More than $3,000 raised for childhood cancer research at student-led fundraiser
An image of people who had their heads shaved
Back row, from left, Brandon Butzin, husband of M2 Kaitlyn Butzin; Max Kuang, M2; Nathan Huang, M2; Andrew Glaza, M3; Joel Karsten, M2; Olivia Walker, wife of David Walker, M2; David Walker; Neelesh Peddireddy, M2. Front, from left, Marlee Mason-Maready, M4, Everett James Wasserman, Sachin Pathangey, M2.

Two student organizations from Oakland University William Beaumont School of Medicine recently collaborated to raise more than $3,000 for childhood cancer research.

The Oncology Interest Group (OncIG) and Pediatric Interest Group (PIG) worked together on the “Shave to Save St. Baldrick’s Fundraiser for Pediatric Cancer Research.”

A total of 11 people shaved their heads as part of the event, either to raise money or show solidarity for the cause.

Alicia Bui, M2, president, OncIG called the event “a huge success.”

“Our goal initially was $1,000 and we tripled that so I’m really happy,” she said. “And I was really happy to see so many new faces at the event, including an M4.”

Perhaps most importantly, she said, the event helps raise awareness to childhood pediatric cancer research.

According to its website, the St. Baldrick's Foundation is a volunteer- and donor-powered charity dedicated to raising money for lifesaving childhood cancer research, and funds more in childhood cancer grants than any organization except for the U.S. government.

Since the foundation's first grants as an independent charity in 2005, St. Baldrick's has invested more than $342 million in childhood research grants worldwide.

At OUWB, the OncIG hosts a fundraiser annually.

An image of an OUWB student having her head shaved

Marlee Mason-Maready, M4, has her head shaved during the fundraiser.

Prior to the event, participants collect donations via webpages they set up through St. Baldrick’s.

Then, they step up and have their heads shaved in front of a supportive crowd that cheers them on. Mario’s Barbershop of Rochester Hills donated its services for the event.

Bui said people want to get involved for various reasons.

“It’s just a great cause,” she said. “It’s something that brings people together, either to participate or watch. And then other people joined in at the last minute…they see how exciting the event is and start to realize how the impact it can have and suddenly want to participate.”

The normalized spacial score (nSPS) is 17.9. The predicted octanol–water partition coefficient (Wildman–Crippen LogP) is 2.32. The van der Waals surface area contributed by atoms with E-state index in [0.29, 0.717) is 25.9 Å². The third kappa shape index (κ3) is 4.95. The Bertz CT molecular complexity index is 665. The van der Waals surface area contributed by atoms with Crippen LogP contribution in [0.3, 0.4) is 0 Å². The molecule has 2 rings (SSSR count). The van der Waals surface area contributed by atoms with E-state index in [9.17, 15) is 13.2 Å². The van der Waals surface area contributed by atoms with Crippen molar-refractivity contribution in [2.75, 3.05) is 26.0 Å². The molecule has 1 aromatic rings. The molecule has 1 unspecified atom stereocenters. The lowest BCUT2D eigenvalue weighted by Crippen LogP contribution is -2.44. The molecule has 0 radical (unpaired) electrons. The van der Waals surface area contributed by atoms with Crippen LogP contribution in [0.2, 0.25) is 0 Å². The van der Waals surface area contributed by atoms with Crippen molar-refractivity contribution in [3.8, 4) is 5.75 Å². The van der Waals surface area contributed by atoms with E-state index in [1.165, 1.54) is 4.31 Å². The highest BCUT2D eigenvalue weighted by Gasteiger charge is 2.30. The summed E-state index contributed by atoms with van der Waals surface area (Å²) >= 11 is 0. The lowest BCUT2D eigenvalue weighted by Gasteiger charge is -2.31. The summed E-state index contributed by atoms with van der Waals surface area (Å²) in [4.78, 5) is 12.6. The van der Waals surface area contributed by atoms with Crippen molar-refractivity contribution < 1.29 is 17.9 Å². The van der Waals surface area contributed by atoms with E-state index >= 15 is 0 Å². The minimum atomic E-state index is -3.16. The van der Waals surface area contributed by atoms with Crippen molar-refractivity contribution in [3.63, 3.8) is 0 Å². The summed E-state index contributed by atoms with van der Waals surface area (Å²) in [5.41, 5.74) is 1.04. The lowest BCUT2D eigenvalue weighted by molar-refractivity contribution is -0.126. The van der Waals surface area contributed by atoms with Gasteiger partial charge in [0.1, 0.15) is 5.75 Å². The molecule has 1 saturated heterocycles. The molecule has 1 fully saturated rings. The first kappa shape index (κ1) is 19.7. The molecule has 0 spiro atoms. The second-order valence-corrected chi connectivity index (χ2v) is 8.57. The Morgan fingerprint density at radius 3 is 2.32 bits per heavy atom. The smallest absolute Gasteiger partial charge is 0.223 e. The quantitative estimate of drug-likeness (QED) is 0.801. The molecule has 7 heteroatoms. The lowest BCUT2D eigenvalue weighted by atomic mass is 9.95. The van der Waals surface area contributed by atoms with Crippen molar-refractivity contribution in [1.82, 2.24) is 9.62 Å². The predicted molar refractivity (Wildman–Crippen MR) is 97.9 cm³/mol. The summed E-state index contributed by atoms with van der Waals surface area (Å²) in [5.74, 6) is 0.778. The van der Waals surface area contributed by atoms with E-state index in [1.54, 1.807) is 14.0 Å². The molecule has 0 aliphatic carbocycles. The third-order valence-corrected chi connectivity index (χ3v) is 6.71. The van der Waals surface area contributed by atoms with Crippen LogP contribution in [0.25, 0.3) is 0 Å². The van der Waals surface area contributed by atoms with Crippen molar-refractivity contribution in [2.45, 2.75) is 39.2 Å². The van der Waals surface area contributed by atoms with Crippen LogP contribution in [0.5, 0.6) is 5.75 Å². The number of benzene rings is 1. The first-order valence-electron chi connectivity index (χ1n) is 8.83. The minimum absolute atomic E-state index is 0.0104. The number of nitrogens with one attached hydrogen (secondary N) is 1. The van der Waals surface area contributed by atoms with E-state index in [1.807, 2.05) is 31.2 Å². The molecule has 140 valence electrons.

M2 Joel Karsten, vice president, OncIG, was the first to have his head shaved.

“It’s a lot of fun and it’s for a good cause,” he said. “I’m happy to be part of something that raises so much money for cancer research.”

Participants like Karsten were all smiling as they watched others, like Neelesh Peddireddy, M2, get their heads shaved and never seemed to forget the purpose of the event.

“I have a couple of people who I’ve lost to childhood cancer so it’s to honor them and do my part to give back,” he said.  

Peddireddy said it “was a bit weird” to have his head shaved in front of so many people but added that now his hair “is one less thing to worry about while studying for Step.”

An image of the husband and wife who had their heads shaved

M2 David Walker and his wife had their heads shaved together. 

M2 David Walker and his wife, Olivia Walker, teamed to raise more than $1,000 for the fundraiser. They had their heads shaved together.

“I always wanted to shave my head and thought this would be a great opportunity to do it and raise some money for a good cause,” said Olivia Walker. “It was fun…a great experience.”

Everett James Wasserman, 7, son of Jason Wasserman, Ph.D., professor, Department of Foundational Medical Studies, raised more than $1,000 so he could get a mohawk-style haircut.

“I wanted to help fight cancer,” he said, and added that it was “a little scary” to get a haircut in front of so many people.

Jason Wasserman, a longtime participant in the St. Baldrick’s event at OUWB, said he was supportive of his son because raising money for childhood cancer is “a kind of moral imperative in our society.”

“Cancer research is advancing at a rapid pace, but cancers are also really complex diseases to try to tackle and it’s going to take a lot of resources and social coordination to be able to really make progress on some of these issues,” he said. “For as much progress that’s been made, we’ve got a long way to go.”

“The cliché that every little bit helps is true,” he added.

“That’s why we wanted to pitch in.”

For more information, contact Andrew Dietderich, marketing writer, OUWB, at [email protected].

To request an interview, visit the OUWB Communications & Marketing webpage.

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